0:  poses , activations
  Initialize :
  for  iterations do
     1. :
     2. :
     3. :
  end for
  return  capsules with poses
Algorithm 3 Variant of FRMS.

Routing-by-agreement directly assigns length of pose as the activation of capsule without any linear coefficient . We can analogously modify the definition of activation in eq. 8 as


Here we also remove from the equation for an easier comparison. Note that since we update here as , eq. 8 can be rewritten as the squared length of directly.

However, from eq. 5 we can see that the derivation of step 2 in algorithm 3 is suspicious due to the specific form of . The convergence of whole algorithm is not well ensured. During our experiments, we also observed that stack of algorithm 3 can easily lead to failures of training. So we remove the method from comparison.

FREM and EM routing [6]. The proposed FREM can be treated as a simplified version of EM routing. The detailed analysis of the relationship between KDE based mean shift and EM could be referred to [21]. EM routing addresses the clustering question completely within the framework of GMM, maximizing the log-likelihood function with Gaussian function as the divergence metric. The differences between FREM and EM routing can be mainly summarized as follows: (1) EM routing exploits activation in the update of weight as prior knowledge of cluster. We use the mixture coefficient as standard EM algorithm for simplification. According to our implementation, this modification only brings trivial impact to routing performance. (2) Gaussian function provides asymmetrical kernels with the variance at each dimension of cluster. Our KDE based kernel is symmetrical at all dimensions. This simplification leads to non-trivial influence to the performance of our routing method. However, with the utilization of convolutional layers, the impact is significantly mitigated to an acceptable level.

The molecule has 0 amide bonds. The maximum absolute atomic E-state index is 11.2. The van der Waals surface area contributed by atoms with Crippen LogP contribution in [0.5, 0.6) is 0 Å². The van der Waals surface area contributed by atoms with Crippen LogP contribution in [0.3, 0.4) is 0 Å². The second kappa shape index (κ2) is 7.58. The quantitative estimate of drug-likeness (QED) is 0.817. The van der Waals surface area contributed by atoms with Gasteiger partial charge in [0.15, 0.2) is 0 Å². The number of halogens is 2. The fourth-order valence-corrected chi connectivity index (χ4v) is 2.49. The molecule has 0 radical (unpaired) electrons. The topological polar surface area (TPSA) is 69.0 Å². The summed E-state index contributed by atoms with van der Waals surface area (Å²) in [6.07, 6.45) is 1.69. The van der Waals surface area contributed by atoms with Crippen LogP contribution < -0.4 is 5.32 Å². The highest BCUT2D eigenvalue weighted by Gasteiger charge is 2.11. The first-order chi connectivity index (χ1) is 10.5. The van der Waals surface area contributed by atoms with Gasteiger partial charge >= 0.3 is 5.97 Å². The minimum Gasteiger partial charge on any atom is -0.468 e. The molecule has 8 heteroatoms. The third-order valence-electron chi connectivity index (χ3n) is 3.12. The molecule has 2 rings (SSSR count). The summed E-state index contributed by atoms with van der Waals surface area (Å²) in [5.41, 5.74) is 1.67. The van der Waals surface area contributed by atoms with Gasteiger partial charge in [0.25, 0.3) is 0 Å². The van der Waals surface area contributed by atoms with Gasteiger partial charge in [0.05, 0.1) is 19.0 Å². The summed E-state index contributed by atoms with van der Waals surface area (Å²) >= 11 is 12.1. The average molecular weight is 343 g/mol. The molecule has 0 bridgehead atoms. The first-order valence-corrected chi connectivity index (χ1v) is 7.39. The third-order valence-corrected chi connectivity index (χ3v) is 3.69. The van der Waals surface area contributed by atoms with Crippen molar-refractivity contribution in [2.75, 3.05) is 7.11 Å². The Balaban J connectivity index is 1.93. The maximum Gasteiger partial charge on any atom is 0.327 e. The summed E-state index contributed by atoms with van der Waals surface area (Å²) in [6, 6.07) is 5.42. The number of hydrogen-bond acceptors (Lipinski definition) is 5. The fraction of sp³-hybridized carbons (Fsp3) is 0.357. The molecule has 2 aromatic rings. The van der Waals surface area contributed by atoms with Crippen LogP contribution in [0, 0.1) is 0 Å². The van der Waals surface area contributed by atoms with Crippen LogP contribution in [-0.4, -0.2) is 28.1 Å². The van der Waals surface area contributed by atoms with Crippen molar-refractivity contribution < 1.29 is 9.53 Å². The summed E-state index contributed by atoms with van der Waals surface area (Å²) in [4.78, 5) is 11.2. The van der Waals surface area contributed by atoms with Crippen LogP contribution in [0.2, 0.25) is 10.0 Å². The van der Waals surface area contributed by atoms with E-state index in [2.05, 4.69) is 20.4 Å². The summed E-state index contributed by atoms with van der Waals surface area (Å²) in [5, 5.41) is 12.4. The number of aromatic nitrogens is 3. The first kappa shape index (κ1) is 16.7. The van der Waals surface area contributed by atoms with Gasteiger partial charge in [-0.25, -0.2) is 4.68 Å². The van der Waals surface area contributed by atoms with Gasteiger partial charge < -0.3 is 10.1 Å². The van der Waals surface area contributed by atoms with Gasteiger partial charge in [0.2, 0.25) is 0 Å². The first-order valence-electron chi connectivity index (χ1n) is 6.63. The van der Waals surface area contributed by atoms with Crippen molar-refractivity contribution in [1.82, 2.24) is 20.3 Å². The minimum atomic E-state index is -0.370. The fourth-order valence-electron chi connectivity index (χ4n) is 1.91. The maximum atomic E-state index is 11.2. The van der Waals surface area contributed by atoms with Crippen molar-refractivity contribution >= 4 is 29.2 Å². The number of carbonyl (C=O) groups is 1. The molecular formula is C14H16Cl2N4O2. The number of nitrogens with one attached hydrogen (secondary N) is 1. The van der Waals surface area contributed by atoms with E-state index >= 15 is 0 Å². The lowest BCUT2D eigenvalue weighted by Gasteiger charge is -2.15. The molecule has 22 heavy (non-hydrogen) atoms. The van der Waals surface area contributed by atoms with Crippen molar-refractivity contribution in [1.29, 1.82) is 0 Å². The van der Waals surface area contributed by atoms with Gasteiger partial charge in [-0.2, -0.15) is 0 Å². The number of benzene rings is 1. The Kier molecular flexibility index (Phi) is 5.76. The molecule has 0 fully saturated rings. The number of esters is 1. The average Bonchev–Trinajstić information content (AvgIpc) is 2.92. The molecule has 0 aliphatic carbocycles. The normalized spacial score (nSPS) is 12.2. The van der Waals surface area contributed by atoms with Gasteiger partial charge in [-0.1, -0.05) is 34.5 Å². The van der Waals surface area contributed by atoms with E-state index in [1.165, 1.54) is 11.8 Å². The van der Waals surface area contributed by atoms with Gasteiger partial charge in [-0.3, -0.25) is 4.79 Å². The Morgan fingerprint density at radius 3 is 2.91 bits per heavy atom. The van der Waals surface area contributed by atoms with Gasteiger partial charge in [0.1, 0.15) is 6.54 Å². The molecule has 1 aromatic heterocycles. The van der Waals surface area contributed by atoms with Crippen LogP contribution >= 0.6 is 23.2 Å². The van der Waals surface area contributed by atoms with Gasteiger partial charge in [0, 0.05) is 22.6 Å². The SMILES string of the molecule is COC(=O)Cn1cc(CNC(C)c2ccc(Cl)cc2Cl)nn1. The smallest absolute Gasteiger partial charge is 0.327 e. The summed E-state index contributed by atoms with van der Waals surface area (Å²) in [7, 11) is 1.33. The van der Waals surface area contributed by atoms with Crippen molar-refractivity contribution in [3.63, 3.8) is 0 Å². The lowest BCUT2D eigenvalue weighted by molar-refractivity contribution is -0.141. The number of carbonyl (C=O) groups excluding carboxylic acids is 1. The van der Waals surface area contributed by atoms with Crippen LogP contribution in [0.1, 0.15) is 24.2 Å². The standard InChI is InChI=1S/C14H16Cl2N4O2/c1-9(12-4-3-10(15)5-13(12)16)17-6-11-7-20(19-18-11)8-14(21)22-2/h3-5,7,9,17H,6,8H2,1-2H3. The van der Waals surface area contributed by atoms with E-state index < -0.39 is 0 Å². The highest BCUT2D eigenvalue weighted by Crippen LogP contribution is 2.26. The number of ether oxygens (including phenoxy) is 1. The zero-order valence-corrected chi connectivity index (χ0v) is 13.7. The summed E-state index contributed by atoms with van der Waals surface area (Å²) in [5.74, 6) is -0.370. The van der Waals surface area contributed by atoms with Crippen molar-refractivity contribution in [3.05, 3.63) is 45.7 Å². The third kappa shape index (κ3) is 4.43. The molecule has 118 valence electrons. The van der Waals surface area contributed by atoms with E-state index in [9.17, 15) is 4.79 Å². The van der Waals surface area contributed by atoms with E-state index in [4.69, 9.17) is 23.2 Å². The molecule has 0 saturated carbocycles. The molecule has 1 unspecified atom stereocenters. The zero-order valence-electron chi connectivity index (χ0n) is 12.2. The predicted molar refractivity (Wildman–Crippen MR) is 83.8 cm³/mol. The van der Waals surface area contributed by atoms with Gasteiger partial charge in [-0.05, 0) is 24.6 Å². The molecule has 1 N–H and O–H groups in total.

7 Conclusion

In this paper, we propose two efficient routing methods by generalizing existing methods within the framework of weighted KDE. Rather than constructing network with capsule structures independently for higher performance, we propose to exploit capsules and dynamic routing as effective complements with convolutional units. Experimental results show that such hybrid structure is promising to provide efficient solutions with much higher capacity for large scale vision tasks. In our future work, we plan to further prompt the performance of capsule networks on practical image datasets with higher resolution, e.g., STL-10 [22].